Ketamine Facts

Frequently Asked Questions About Ketamine

Ketamine, which was first developed in 1962, is an anesthetic agent approved by the FDA. It has been widely used for inducing general anesthesia in children, adults, and animals during surgical procedures. Due to its excellent safety profile, ketamine is commonly used in pediatric anesthesia. However, it has recently been found to be highly effective in treating various conditions such as depression, PTSD, and fibromyalgia.

According to our research studies, infusions of ketamine to treat depression can be effective for over 80% of individuals. Although the effects of ketamine usually last for several weeks, some people can remain depression-free for months.

Ketamine works through a distinct mechanism of action, unlike any other antidepressant medication. While the exact mechanism by which ketamine relieves depression is still being investigated, it has been found to act on a neurotransmitter called glutamate.

This results in the production of a crucial growth factor that aids in the restoration of damaged neurons in the brain caused by stress and mental illness. As a result, ketamine can improve mood within hours or days, and also facilitate the regeneration of nerve cells over time.

Ketamine infusion therapy is not recommended for patients who have been diagnosed with psychosis. Additionally, if you have pre-existing high blood pressure, cardiac, or pulmonary conditions, it may be necessary to obtain medical clearance from your primary care physician before initiating ketamine infusions.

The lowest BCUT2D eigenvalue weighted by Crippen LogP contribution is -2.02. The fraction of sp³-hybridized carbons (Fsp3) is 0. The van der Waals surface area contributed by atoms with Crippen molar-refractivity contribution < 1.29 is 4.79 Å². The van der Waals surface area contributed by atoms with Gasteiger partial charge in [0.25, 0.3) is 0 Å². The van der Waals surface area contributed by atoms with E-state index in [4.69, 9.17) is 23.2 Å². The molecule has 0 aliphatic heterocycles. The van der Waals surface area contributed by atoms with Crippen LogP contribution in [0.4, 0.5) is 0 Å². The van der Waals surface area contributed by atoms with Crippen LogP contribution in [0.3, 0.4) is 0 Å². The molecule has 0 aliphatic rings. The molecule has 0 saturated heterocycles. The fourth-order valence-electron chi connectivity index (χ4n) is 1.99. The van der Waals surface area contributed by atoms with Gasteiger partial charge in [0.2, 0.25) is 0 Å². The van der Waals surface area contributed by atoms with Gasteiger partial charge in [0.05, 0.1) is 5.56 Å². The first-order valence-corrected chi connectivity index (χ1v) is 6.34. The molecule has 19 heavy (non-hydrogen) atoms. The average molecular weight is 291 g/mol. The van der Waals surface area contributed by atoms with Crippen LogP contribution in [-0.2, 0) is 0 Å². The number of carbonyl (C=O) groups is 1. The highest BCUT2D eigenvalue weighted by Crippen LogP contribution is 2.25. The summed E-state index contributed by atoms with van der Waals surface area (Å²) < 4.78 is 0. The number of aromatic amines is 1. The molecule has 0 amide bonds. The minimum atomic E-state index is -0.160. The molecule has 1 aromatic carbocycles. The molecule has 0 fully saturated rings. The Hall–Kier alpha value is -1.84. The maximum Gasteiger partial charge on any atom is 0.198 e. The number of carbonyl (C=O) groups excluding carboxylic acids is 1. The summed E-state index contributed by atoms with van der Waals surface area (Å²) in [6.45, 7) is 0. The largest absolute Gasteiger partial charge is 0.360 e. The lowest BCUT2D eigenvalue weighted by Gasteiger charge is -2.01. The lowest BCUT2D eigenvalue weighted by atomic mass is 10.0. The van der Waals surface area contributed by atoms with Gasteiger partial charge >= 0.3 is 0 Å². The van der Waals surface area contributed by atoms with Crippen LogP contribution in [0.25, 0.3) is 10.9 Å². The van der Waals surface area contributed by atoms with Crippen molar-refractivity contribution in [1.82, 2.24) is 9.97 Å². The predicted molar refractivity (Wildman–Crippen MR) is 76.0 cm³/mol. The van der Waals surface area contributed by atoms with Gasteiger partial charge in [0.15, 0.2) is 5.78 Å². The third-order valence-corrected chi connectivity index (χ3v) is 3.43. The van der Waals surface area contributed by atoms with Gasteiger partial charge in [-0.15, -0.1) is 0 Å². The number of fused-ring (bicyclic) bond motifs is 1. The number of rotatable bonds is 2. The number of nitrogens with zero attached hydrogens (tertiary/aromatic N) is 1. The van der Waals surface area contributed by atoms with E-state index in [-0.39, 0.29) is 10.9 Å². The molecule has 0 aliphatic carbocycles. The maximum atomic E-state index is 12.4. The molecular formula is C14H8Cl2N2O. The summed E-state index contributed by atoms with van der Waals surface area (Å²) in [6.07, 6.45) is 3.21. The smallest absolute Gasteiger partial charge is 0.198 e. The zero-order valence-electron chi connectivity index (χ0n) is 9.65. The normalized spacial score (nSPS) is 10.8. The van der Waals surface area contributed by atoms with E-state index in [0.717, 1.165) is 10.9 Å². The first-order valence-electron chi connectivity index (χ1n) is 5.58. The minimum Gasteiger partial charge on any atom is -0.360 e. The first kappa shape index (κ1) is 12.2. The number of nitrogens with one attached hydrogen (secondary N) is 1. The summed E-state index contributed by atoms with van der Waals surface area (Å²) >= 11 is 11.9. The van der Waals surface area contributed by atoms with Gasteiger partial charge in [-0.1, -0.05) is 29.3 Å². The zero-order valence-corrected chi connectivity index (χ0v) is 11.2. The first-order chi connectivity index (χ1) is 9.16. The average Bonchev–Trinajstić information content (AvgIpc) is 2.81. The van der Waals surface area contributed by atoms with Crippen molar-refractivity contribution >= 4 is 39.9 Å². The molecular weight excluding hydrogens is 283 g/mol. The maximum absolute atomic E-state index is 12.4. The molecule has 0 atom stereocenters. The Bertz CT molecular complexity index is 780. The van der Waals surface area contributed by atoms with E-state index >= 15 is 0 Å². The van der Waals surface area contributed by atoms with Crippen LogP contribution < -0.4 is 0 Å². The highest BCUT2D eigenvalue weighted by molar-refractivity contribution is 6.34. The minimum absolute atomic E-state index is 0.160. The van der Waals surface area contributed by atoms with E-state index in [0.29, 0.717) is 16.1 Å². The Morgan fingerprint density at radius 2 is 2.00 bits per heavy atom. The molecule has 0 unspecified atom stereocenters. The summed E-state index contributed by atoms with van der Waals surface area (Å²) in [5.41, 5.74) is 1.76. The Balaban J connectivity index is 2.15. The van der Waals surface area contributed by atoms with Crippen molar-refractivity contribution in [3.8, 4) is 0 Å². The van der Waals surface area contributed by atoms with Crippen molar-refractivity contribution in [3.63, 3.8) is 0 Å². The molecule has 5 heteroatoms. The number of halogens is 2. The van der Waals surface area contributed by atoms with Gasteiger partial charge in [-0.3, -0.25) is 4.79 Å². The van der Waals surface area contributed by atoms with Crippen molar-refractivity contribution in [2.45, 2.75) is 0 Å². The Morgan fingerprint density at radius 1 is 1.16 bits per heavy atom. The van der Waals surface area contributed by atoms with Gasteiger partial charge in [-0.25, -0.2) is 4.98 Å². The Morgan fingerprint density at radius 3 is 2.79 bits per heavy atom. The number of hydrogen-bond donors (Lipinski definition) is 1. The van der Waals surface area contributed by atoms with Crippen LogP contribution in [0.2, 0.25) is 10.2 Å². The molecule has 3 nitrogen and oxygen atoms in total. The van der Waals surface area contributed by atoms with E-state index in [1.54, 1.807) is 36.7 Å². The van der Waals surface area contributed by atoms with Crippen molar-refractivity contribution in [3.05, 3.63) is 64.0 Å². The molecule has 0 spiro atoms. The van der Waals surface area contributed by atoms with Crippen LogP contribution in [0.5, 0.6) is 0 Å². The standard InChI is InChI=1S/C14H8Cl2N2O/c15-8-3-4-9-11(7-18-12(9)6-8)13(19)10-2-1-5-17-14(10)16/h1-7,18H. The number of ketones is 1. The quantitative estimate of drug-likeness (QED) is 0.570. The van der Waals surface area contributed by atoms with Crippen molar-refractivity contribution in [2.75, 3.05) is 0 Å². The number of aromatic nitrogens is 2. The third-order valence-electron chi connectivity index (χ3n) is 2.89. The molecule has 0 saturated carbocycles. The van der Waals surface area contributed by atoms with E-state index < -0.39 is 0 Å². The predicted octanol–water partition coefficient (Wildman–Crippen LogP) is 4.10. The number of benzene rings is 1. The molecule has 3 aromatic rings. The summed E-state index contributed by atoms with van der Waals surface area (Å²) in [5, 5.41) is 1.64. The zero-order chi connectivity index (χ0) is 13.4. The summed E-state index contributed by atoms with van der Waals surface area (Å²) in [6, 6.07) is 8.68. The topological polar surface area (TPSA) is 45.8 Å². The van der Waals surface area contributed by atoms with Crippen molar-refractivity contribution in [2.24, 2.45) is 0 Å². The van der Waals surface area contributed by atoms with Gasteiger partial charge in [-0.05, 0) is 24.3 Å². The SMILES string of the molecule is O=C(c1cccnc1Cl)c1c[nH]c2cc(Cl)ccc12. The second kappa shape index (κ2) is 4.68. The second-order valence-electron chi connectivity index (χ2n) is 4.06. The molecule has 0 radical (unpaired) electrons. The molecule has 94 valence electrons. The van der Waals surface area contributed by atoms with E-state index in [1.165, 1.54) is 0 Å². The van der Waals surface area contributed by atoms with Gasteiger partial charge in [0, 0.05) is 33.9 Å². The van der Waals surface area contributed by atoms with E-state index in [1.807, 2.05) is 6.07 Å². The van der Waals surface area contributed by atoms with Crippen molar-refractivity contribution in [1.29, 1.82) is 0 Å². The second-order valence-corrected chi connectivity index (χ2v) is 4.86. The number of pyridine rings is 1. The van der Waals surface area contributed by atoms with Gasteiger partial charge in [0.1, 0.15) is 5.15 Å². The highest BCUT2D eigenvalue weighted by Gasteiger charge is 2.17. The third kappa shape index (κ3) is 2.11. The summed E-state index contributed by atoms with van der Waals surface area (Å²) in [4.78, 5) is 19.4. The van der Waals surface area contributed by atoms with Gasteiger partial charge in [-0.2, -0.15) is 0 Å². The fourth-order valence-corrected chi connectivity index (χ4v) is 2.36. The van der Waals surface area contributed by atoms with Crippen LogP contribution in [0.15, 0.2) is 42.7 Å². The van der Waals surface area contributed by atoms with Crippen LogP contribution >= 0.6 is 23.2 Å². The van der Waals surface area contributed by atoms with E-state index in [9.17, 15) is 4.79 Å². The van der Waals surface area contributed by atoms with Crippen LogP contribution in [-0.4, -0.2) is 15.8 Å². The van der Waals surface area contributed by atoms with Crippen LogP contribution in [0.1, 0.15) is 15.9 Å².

This results in the production of a crucial growth factor that aids in the restoration of damaged neurons in the brain caused by stress and mental illness. As a result, ketamine can improve mood within hours or days, and also facilitate the regeneration of nerve cells over time.

To prepare for your ketamine infusion, please refrain from consuming any solid foods and/or milk for at least 4 hours before your scheduled appointment. However, water can be consumed up to 2 hours before your infusion. It is imperative that you avoid consuming cannabis, alcohol or using any illicit drugs, as they can inhibit the ketamine and be dangerous.

No. The dose of ketamine you will receive does not cause any loss of consciousness. You will be in a very relaxed state and be completely aware of your surroundings.  

Ketamine is administered intravenously very slowly over 45 minutes. At the start of the infusion, you may not have noticeable effects, but as the infusion progresses, you may encounter a feeling of “lightness” or “floating,” which for some feels as a “weight being lifted off their shoulders.” Most patients describe mild dissociative symptoms that are generally well-tolerated. You will be monitored throughout the infusion and we are prepared to treat any unpleasant side effects during the procedure. Within 15 minutes of completing the infusion, you will start to regain your senses and your thinking will return to normal.

The effects are different for everyone. After a series of 6 infusions ketamine can last up to several weeks or several months for some people. Maintenance infusions or “boosters” will be necessary and can be administered on a regimen or as needed. 

Patients should not take benzodiazepines or any prescribed narcotics on the day of their infusion.

No, there is no need to stop any of the medications you are currently taking.

No, low-dose ketamine has been proven safe in humans. It has been used for years as a surgical anesthetic in children and in trauma management. Although it has been abused recreationally at much higher doses as a club drug, there is no evidence that low-dose ketamine is addictive. In addition, ketamine will be administered under medical supervision at subanesthetic doses.

It is suggested to undergo six infusions within a span of three weeks to fully harness the benefits of ketamine. The gradual repair and development of new nerve cells can result in sustained alleviation of symptoms. Nevertheless, the overall duration of treatment varies according to each person’s specific situation.

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